The 2018 Conexx Gala at the Atlanta History Center paid tribute to 70 years of Israeli innovation. It was impossible not to feel pride in the ingenuity of “new old-fashioned genius”: the grit and chutzpah that drive Israelis to question, argue and push on past new boundaries.
The Conexx: American Israel Business Connector dinner event Thursday, March 22, saluted partnerships in the Southeast, recognized deals and honored the wheeler-dealers who propelled them.
In the pre-function hour, local businessman Andy Siegel said he came to mingle and find prospects for his insurance agency. “I like to work with Israeli companies locating here, and many of them are indeed a good fit.”
In the Grand Overlook Ballroom, Ambassador Judith Varnai Shorer, Israel’s consul general to the Southeast, touted the benefits of investing in sophisticated Israeli markets, noting that after the United States and China, Israel has the most companies on the NASDAQ.
“And this is such a young country,” she said.
she went on to praise President Donald Trump’s decision to relocate the U.S. Embassy to Jerusalem in May, “which will make the 70th anniversary celebration that much more special.”
Randall Foster, the new Conexx chairman and general partner of the Seraph Group, boasted that Israel has birthed 7,000 startups. He said 1,000 of them came in the past year, reflecting “growth at a rapid rate. Plus, they are constantly being replenished. … Israel’s whopping $5.4 billion in venture capital is second only to New York’s $6 billion.”
A polished video displayed Israel’s immigrant mélange as a driver of success. Israelis get business done by questioning, arguing and getting straight to the point. A Georgia solar energy company showed its area of success in “renewable light,” which is now being used in Africa.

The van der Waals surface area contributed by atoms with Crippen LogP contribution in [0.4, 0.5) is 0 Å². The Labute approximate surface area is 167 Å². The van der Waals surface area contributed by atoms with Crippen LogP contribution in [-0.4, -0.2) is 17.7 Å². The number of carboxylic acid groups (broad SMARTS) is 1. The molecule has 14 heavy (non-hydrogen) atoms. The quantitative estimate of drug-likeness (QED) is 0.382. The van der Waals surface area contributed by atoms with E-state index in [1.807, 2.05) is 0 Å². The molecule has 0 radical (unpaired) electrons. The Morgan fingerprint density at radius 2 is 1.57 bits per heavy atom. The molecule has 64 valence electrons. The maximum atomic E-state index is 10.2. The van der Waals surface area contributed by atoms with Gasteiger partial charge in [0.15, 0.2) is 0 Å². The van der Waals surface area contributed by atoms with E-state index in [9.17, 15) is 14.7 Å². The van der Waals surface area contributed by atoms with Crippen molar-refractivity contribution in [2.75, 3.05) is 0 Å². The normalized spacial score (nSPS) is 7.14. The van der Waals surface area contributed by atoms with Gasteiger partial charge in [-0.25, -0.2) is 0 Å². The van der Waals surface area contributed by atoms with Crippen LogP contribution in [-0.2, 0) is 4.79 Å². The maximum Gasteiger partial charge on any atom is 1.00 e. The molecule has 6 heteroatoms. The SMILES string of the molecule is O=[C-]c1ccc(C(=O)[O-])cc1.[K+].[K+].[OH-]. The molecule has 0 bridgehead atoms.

The U.S. Company of the Year award went to Savannah aircraft company Gulfstream, which, in collaboration with Israeli technology. Has grown its workforce from 1,000 in the 1980s to the current 10,000, said Mark Burks, who collected the award for Gulfstream.
Gene Gurevich, Mobileye’s director of government affairs and public policy, accepted the Deal of the Year award for Intel’s $15.3 billion purchase of the automobile collision avoidance and automation company. It was the largest acquisition in the history of Israel.
Gurevich wowed the crowd with the potential of Mobileye’s collision avoidance technology. He noted that of the 40,000 deaths on U.S. roads last year, 90 percent resulted from human error. Autonomous drivers (not yet available) could avoid 30 percent of the crashes, he said.
He also suggested that driverless vehicles could help the blind and disabled and create 2 million employment opportunities. Intel started in Israel in 1974.
Honored in a related field was Clemson University’s International Center for Automotive Research for the year’s Innovative Academic Partnership. Other award winners included Sapiens, Israeli Company of the Year; the Birmingham Jewish Federation, U.S. Community Partner; and the Federation of Israeli Chambers of Commerce, Israeli Community Partner.
Guy Tessler, the president of Conexx, mentioned the innovative concept of “collaborative soft giving,” whereby credit card purchases can be rounded up for automatic charitable contributions.
The last and biggest presentation of the night, the Tom Glaser Leadership Award, went to inventor and entrepreneur Benny Landa, who appeared in a video that extolled his higher-education charitable foundation that aims to close the gaps between rich and poor, Arab and Israeli, and to promote tolerance.
He was touted as a courageous, philanthropic and visionary leader. The Landa Group focuses on revolutionary patents in printing and imaging, with cutting-edge digital applications in food packaging, energy and even hair coloring.
Conexx also raffled off a trip for two to Israel, which Susanne Katz won.